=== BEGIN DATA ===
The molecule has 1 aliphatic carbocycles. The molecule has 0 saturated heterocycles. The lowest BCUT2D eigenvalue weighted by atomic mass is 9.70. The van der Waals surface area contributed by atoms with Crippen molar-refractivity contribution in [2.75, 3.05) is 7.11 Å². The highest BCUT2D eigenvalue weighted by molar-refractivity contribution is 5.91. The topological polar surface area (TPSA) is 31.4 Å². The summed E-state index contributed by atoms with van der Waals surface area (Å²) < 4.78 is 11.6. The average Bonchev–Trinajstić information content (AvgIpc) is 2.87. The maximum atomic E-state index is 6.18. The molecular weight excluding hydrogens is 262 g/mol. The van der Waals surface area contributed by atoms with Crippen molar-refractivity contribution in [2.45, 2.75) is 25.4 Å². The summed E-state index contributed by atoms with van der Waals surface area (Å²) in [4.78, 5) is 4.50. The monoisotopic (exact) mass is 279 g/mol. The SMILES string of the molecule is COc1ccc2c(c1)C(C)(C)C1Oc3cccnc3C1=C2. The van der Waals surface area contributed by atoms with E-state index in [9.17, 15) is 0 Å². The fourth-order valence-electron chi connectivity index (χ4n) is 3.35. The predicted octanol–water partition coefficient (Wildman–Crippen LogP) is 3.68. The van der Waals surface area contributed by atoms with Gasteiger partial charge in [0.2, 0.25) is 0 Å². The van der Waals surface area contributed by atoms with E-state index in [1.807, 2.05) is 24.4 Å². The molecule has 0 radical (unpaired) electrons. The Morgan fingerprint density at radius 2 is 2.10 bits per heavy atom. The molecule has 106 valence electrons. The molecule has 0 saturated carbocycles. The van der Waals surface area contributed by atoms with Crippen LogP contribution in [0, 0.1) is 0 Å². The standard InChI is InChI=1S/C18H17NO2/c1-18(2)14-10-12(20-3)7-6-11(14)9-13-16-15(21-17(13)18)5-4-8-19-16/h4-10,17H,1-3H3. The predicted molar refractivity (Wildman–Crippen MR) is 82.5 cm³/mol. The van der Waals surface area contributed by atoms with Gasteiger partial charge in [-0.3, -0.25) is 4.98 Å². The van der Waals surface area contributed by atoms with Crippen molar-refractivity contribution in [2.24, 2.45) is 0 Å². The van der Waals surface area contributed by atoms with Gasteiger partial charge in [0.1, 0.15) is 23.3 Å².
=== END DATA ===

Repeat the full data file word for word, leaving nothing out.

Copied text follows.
The molecule has 1 aliphatic carbocycles. The molecule has 0 saturated heterocycles. The lowest BCUT2D eigenvalue weighted by atomic mass is 9.70. The van der Waals surface area contributed by atoms with Crippen molar-refractivity contribution in [2.75, 3.05) is 7.11 Å². The highest BCUT2D eigenvalue weighted by molar-refractivity contribution is 5.91. The topological polar surface area (TPSA) is 31.4 Å². The summed E-state index contributed by atoms with van der Waals surface area (Å²) < 4.78 is 11.6. The average Bonchev–Trinajstić information content (AvgIpc) is 2.87. The maximum atomic E-state index is 6.18. The molecular weight excluding hydrogens is 262 g/mol. The van der Waals surface area contributed by atoms with Crippen molar-refractivity contribution in [2.45, 2.75) is 25.4 Å². The summed E-state index contributed by atoms with van der Waals surface area (Å²) in [4.78, 5) is 4.50. The monoisotopic (exact) mass is 279 g/mol. The SMILES string of the molecule is COc1ccc2c(c1)C(C)(C)C1Oc3cccnc3C1=C2. The van der Waals surface area contributed by atoms with E-state index in [9.17, 15) is 0 Å². The fourth-order valence-electron chi connectivity index (χ4n) is 3.35. The predicted octanol–water partition coefficient (Wildman–Crippen LogP) is 3.68. The van der Waals surface area contributed by atoms with Gasteiger partial charge in [0.2, 0.25) is 0 Å². The van der Waals surface area contributed by atoms with E-state index in [1.807, 2.05) is 24.4 Å². The molecule has 0 radical (unpaired) electrons. The Morgan fingerprint density at radius 2 is 2.10 bits per heavy atom. The molecule has 106 valence electrons. The molecule has 0 saturated carbocycles. The van der Waals surface area contributed by atoms with Crippen LogP contribution in [0, 0.1) is 0 Å². The standard InChI is InChI=1S/C18H17NO2/c1-18(2)14-10-12(20-3)7-6-11(14)9-13-16-15(21-17(13)18)5-4-8-19-16/h4-10,17H,1-3H3. The predicted molar refractivity (Wildman–Crippen MR) is 82.5 cm³/mol. The van der Waals surface area contributed by atoms with Gasteiger partial charge in [-0.3, -0.25) is 4.98 Å². The van der Waals surface area contributed by atoms with Crippen molar-refractivity contribution in [2.24, 2.45) is 0 Å². The van der Waals surface area contributed by atoms with Gasteiger partial charge in [0.1, 0.15) is 23.3 Å².